‘Policing the Minds’

by Jay Nordlinger

In the course of today’s Impromptus, I cite a report from a place called Aba: “China’s stifling lockdown of this Tibetan town has not only been about patrolling its sleepy streets, but also policing the minds of a community . . .” I then comment, “Patrolling streets is necessary; but policing minds, that is the vital thing for any totalitarian government.” I further comment, between parentheses, “We’re not supposed to call China’s government totalitarian. But sometimes — they can fool you.”

Yeah, they can. For many years, some have likened the Communists in China to the PRI in Mexico, and there’s something to that. But, every week, I read reports of the death-by-torture of Falun Gong practitioners in laogai, the Chinese gulag. I think about the “disappearance” of Gao Zhisheng, the human-rights lawyer. I think about the years-long torture of another such lawyer, the blind Chen Guangcheng, who is said to be near death (like Gao). I think of the imprisoned Nobel peace laureate, Liu Xiaobo, and the house arrest of his wife, Liu Xia.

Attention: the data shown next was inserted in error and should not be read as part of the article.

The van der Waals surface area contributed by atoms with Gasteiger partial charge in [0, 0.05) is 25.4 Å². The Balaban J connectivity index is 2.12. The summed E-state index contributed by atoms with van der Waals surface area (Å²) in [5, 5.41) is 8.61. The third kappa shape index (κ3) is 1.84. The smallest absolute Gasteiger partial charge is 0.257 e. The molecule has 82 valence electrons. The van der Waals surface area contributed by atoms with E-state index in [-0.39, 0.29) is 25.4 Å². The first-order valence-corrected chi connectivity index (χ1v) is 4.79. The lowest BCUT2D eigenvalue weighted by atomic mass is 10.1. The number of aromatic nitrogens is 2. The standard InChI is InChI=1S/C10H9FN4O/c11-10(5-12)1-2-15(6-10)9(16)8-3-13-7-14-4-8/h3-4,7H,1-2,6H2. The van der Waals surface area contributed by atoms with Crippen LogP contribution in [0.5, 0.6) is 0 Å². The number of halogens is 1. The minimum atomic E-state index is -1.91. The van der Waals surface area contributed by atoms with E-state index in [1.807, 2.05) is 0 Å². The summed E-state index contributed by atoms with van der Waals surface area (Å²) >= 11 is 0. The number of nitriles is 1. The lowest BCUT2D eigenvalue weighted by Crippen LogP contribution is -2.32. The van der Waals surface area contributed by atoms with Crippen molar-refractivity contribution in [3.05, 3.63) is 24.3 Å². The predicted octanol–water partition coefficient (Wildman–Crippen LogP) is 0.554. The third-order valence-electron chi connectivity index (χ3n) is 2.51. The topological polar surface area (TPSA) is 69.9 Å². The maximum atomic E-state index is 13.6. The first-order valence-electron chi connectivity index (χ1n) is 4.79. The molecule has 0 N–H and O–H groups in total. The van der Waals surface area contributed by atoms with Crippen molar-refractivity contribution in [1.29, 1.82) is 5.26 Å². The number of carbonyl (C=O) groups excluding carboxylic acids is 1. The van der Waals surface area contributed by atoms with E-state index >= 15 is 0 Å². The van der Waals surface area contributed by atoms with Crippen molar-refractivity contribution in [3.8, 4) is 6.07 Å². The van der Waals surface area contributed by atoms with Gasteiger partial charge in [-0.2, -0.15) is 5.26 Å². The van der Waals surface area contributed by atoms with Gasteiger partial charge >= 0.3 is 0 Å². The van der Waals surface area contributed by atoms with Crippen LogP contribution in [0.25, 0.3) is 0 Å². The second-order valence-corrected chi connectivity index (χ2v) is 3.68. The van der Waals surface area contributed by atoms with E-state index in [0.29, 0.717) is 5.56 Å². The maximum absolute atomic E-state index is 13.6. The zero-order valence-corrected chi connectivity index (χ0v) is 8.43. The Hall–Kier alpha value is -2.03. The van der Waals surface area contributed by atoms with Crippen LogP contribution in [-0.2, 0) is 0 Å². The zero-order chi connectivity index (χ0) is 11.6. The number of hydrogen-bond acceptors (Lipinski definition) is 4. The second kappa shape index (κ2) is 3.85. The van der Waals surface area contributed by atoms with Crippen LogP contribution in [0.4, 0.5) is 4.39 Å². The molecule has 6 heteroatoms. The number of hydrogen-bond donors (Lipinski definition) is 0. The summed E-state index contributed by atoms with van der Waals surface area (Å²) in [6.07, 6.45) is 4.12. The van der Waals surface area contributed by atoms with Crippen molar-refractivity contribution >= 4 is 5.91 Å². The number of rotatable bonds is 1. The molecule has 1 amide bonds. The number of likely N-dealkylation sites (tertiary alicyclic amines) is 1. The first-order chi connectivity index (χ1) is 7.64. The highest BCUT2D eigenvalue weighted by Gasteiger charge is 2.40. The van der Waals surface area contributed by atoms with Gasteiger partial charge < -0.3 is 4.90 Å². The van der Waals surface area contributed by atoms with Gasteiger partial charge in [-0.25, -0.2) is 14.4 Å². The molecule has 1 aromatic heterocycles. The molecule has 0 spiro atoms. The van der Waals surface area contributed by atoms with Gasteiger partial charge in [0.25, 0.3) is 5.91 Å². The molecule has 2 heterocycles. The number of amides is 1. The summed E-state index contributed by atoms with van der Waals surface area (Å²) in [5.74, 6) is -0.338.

PRI-ish?

I’d like to publish two notes, from two distinctive and regular readers, Alex Bensky and Jack Jolis. Bensky, after speaking of self-criticism sessions and some other things, says, “Fascist regimes by and large just wanted your compliance; Communist regimes want your soul.” And the swashbuckling and legendary Jack writes,

Many years ago, my parents had a friend called Countess Lilli Dubblehoff (sp.?). She was a Mitteleuropa grand dame who had, in the course of a long and not-unmovemented life, contrived to be jailed by both the Nazis and the Communists.

I’ll never forget, as a boy, hearing her declare: “The National Socialists [she always called them that] imprisoned you for who you were, but the Communists imprison you for what you think.”

Of course, the Nazis imprisoned you for what you thought, too — but the point still holds. And the countess had standing.

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